No need to worry about lost Chromebooks anymore; Google has added a remote disable function
Chrome’s Francis Beaufort confirmed the news in a recent Google+ post. It’s a huge win for businesses that rely on Chromebooks as a cost-effective tool. He explained that administrators can now place lost or stolen devices into a disabled state. They can set this right up through the web-based management console and put a custom message on a disabled device screen.
Google already implemented similar features on Android
Beaufort further explains that the custom message would greet the thief if the laptop is stolen. The message could also offer contact information and reward details. Android already has such a feature. Smartphone users can use this feature to lock a device and deliver details on how to return it.
Google recently started allowing the sideloading of Linux and Android systems onto Chromebook. It isn’t clear whether these changes will disable the feature, and it depends on whether it is working at the kernel level or the Chrome operating system level. This update is still great news fo all Chromebook users, especially for business managers concerned about employees accidently leaving their laptops at some random location.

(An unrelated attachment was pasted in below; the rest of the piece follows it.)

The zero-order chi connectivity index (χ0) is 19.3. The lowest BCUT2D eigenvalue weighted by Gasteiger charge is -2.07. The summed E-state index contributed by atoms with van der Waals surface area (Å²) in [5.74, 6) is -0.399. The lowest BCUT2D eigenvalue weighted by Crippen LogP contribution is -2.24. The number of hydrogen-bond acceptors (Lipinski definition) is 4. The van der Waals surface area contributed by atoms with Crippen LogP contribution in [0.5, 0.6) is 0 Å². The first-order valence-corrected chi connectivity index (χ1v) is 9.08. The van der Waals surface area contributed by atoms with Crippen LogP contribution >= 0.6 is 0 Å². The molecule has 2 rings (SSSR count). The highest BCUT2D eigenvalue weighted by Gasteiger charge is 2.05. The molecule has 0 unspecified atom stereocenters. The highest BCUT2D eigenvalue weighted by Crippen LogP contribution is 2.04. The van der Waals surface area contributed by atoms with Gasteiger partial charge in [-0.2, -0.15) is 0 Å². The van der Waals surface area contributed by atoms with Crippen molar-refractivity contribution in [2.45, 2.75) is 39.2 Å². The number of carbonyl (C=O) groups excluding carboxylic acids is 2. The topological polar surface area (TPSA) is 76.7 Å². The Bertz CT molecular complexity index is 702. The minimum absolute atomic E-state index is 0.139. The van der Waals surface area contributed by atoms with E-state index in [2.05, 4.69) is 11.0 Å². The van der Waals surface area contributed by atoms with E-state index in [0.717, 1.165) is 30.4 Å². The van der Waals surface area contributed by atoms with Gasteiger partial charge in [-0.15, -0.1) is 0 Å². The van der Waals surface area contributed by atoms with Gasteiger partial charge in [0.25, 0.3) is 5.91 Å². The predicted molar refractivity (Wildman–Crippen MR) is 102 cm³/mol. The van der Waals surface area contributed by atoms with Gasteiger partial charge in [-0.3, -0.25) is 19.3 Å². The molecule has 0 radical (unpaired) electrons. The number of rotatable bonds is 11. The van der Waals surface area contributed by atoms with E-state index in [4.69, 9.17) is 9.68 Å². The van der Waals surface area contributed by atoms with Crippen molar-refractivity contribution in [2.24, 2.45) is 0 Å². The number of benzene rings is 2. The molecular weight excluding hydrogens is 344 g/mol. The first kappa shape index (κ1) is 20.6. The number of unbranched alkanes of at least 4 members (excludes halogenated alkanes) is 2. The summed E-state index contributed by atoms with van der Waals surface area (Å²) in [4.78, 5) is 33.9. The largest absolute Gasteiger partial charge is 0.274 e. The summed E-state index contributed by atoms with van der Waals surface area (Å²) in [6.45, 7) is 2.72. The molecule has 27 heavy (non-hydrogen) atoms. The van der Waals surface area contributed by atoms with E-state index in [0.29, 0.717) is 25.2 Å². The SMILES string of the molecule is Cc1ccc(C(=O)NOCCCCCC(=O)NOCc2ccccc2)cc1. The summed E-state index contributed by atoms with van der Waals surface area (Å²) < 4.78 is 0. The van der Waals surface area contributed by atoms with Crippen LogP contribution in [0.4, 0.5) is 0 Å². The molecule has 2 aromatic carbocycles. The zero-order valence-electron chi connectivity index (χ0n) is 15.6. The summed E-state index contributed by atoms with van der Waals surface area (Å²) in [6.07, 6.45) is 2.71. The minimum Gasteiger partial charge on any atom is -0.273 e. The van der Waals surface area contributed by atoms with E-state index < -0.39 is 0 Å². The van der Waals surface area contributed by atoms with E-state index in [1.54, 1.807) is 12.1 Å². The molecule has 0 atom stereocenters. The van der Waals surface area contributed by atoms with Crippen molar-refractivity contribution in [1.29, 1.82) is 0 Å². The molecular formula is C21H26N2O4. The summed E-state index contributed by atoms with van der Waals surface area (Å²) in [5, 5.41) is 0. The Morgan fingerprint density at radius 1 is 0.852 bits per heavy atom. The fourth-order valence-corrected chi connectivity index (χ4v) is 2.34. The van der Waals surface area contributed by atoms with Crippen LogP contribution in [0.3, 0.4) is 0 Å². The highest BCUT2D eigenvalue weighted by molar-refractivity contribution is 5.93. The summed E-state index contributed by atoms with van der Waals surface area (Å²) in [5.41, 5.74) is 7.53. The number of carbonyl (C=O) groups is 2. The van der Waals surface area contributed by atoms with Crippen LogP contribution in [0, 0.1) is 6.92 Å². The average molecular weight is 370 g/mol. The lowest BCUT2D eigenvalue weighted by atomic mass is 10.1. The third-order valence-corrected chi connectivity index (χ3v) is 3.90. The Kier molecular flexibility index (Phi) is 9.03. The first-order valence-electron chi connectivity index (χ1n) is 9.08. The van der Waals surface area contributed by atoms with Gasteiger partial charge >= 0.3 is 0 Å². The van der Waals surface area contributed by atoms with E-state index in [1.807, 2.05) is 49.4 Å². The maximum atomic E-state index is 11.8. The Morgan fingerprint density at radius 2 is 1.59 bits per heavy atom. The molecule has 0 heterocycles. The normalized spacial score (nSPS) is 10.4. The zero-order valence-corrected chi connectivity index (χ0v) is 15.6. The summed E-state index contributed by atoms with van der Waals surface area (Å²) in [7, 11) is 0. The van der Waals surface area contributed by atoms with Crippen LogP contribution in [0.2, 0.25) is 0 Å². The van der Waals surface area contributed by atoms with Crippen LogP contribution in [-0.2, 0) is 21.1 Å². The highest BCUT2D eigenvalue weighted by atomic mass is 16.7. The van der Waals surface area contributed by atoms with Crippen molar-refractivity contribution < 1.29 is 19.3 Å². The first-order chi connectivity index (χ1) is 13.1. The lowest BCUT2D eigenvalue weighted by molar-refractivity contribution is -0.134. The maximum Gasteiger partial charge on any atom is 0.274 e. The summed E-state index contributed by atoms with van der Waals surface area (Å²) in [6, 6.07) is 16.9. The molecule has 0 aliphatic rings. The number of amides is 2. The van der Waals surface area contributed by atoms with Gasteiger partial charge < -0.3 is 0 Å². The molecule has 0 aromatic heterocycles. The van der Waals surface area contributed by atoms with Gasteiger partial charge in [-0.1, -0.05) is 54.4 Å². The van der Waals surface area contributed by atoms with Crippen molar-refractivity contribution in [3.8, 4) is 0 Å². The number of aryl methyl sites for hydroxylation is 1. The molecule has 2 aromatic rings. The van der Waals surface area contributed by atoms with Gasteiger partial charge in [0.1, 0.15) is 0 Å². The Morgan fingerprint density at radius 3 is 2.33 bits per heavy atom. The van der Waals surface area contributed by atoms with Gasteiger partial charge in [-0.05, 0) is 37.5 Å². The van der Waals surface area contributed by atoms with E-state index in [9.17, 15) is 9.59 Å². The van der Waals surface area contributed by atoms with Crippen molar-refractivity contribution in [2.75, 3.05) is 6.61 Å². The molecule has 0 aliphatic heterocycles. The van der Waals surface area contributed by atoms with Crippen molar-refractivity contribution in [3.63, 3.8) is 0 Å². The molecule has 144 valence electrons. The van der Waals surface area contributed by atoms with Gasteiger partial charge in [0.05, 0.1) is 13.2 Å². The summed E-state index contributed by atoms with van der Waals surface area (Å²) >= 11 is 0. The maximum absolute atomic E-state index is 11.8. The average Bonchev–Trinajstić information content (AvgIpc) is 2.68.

Google has yet to roll out features to everyone
Unfortunately this feature is still not available for general Gmail users at the moment. It is likely Google will eventually roll out this feature to all Google users sometime in the near future. The remote lock is currently bare bones. Users can remotely disable a device but can’t remotely clean saved files.
Last summer Google hinted at future remote lock capabilities for Chromebooks. Signs of the feature showed in the developer channel version. The options could be seen by running Chrome with an experimental line switch. Those features did not work at the time, and there was no guarantee the search giant would add the features to future versions of Chrome. Now we know the company did.